Despite the first face-to-face conversation between Japanese Prime Minister Shinzo Abe and South Korean President Moon Jae In in more than a year, substantial improvement in deeply frayed bilateral ties is unlikely, scholars say.
While Moon stressed the need to resolve outstanding bilateral issues through dialogue in what Seoul called a "very friendly and serious" meeting with Abe on Monday in Thailand, the scholars point out there are no signs of concession by either side over the key issue of wartime labor compensation.
"Tokyo-Seoul relations could deteriorate further as neither Abe nor Moon would want to run the risk" of provoking a backlash at home by making compromises, said Yuki Asaba, a professor of Korean politics at Doshisha University in Kyoto.
Asaba also said Moon cannot afford to take a soft attitude toward Japan in light of his declining support ratings ahead of South Korea's general election in April next year.
Asaba and other experts also said the Moon administration is unlikely to change its stance over the wartime compensation issue as it has stressed the need to respect a South Korean court decision based on the principle of the separation of administrative, judicial and legislative powers.
In Monday's 11-minute talks, however, Abe was firm on Tokyo's "basic stance," meaning that the issue of compensation was settled by the 1965 agreement under which Seoul was provided with $500 million in the form of economic cooperation.
(Japanese Prime Minister Shinzo Abe (C) and South Korean President Moon Jae In (R front))
Bilateral ties rapidly soured a year ago when South Korea's Supreme Court ordered a Japanese firm to pay compensation for South Koreans who it judged were forced to work during Japan's colonial rule of the Korean Peninsula between 1910 and 1945.
In the wake of the top court ruling and similar ones, the Japanese government has said South Korea breached international law and urged its neighbor to keep its promises, referring to the 1965 pact.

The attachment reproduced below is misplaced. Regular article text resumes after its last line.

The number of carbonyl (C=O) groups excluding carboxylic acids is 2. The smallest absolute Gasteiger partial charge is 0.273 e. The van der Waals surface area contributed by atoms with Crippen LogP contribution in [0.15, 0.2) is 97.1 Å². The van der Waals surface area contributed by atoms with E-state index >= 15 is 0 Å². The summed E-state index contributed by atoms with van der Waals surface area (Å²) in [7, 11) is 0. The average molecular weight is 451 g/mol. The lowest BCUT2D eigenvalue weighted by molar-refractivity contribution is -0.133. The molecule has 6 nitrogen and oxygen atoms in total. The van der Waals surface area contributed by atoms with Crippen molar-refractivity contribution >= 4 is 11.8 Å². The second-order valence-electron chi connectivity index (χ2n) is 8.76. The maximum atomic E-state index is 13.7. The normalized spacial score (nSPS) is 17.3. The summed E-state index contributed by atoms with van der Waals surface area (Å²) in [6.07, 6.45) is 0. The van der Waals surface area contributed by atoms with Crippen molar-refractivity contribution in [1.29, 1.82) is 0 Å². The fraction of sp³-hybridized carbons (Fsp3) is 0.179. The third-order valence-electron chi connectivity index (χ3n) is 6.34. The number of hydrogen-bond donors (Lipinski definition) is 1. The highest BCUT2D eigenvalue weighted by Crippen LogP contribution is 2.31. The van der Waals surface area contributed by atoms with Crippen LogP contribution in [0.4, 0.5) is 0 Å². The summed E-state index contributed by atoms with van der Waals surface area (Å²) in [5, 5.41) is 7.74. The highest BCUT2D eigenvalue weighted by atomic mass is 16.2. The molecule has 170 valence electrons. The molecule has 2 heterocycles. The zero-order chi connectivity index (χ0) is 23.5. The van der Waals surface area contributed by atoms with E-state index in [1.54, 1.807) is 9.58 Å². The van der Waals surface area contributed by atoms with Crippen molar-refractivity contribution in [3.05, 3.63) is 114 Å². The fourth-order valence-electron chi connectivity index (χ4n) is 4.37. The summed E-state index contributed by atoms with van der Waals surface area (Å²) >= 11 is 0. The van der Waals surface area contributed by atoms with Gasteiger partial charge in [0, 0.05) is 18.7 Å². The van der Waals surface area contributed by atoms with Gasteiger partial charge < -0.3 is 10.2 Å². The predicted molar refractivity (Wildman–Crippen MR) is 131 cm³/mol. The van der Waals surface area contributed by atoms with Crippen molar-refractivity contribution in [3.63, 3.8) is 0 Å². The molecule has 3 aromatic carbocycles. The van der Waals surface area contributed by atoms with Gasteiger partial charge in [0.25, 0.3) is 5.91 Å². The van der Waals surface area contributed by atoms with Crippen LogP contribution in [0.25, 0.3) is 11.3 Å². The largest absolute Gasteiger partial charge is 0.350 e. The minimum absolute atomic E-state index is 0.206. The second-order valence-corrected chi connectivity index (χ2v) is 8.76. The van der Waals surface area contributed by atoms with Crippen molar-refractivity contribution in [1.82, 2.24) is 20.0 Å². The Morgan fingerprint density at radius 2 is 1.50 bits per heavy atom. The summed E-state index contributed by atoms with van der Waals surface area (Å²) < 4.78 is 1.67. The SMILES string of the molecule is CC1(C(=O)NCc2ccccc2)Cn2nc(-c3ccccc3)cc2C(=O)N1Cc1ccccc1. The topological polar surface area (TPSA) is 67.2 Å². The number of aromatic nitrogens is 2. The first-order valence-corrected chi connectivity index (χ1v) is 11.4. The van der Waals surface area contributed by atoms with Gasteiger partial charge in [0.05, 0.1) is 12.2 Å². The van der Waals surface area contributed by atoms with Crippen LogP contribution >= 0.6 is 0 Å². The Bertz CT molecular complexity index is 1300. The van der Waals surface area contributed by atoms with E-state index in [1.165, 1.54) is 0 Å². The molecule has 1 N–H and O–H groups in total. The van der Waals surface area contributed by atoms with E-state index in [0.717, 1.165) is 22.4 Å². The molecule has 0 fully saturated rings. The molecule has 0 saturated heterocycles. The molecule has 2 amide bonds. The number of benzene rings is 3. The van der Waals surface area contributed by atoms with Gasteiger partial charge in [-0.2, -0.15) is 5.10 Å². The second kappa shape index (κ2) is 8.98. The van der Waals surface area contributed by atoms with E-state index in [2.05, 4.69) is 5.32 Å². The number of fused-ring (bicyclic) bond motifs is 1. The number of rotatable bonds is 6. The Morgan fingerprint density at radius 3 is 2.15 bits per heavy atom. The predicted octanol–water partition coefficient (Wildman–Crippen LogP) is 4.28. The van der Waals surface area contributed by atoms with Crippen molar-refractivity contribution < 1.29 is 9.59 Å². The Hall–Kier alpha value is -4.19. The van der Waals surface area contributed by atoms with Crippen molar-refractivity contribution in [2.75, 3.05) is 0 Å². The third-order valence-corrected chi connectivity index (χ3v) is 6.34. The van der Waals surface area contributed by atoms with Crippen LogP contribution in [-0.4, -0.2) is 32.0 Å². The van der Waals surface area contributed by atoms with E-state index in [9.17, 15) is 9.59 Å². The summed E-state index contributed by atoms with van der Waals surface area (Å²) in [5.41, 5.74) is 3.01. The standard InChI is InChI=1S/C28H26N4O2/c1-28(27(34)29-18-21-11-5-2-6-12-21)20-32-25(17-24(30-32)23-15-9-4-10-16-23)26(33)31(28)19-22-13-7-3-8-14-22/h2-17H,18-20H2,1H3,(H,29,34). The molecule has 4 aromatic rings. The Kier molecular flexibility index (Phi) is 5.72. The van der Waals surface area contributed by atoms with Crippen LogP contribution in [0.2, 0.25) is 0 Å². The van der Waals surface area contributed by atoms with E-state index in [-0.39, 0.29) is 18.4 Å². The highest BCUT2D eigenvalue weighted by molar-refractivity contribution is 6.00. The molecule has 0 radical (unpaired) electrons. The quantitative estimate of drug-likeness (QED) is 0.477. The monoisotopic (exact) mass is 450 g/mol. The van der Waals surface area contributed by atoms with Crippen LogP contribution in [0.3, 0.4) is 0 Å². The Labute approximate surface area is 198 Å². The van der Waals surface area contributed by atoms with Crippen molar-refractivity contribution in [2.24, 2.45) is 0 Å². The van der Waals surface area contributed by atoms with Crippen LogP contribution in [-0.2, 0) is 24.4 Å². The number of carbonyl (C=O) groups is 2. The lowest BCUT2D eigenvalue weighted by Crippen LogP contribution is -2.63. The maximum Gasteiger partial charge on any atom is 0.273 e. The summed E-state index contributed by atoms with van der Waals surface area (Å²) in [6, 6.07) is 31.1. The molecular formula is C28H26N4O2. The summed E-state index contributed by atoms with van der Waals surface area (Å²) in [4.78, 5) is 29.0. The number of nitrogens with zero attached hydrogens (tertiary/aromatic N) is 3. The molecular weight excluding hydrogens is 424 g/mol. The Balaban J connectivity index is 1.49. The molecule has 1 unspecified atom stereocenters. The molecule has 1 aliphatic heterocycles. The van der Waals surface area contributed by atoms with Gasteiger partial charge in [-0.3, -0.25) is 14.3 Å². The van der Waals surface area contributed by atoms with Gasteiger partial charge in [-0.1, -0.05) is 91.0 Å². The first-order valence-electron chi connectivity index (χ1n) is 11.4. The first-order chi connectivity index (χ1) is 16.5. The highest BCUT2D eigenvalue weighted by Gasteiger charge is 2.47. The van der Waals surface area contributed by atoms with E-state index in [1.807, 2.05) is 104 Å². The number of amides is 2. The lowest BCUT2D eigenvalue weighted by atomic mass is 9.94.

"Japanese lawmakers and bureaucrats have lost confidence in the Moon administration," said Ryo Sahashi, an associate professor of international relations at the University of Tokyo. "They believe Japan-South Korea ties will not advance without restoring a relationship of trust."
Sahashi said the ball is in Seoul's court, not Tokyo's, in turning around the deteriorated ties.
The Japanese public supports such a view. According to a recent poll by the Nikkei business daily, 69 percent of respondents said Tokyo does not have to rush to improve diplomatic ties with Seoul if it requires making concessions.
Bilateral tensions escalated when Japan imposed stricter export controls on some key materials needed by South Korea's tech industry in July and dropped the country from a list of trusted trade partners the following month. South Korea retaliated by deleting Japan from its own "white list" of trade partners.
The trade spat spilled over onto the security front. Seoul has threatened to terminate a military intelligence-sharing pact with Tokyo, a move that would affect trilateral security cooperation with Washington in the face of North Korea's nuclear and missile development and China's military buildup.
The pact, the General Security of Military Information Agreement, or GSOMIA, is set to expire Nov. 23.
Aside from the possible end of GSOMIA, the next "game changer" is whether seized assets of the Japanese defendant companies in South Korea would be liquidated as demanded by plaintiffs, a move that Sahashi said could mark a "point of no return."
Representatives of the plaintiffs have said the procedure, which is expected to take place within the year, could slip into next year.
Scholars are closely watching whether Abe and Moon will hold another round of talks during a planned trilateral summit with Chinese Premier Li Keqiang in December in Chengdu, southern China, and agree on steps to avoid liquidation of the assets.
Toshiya Takahashi, an associate professor of international relations at Shoin University in Kanagawa Prefecture, south of Tokyo, said the feud between Tokyo and Seoul would benefit Beijing.
"It makes China look like a mediator in the fighting, as if to emphasize its leadership in multilateral settings," Takahashi said.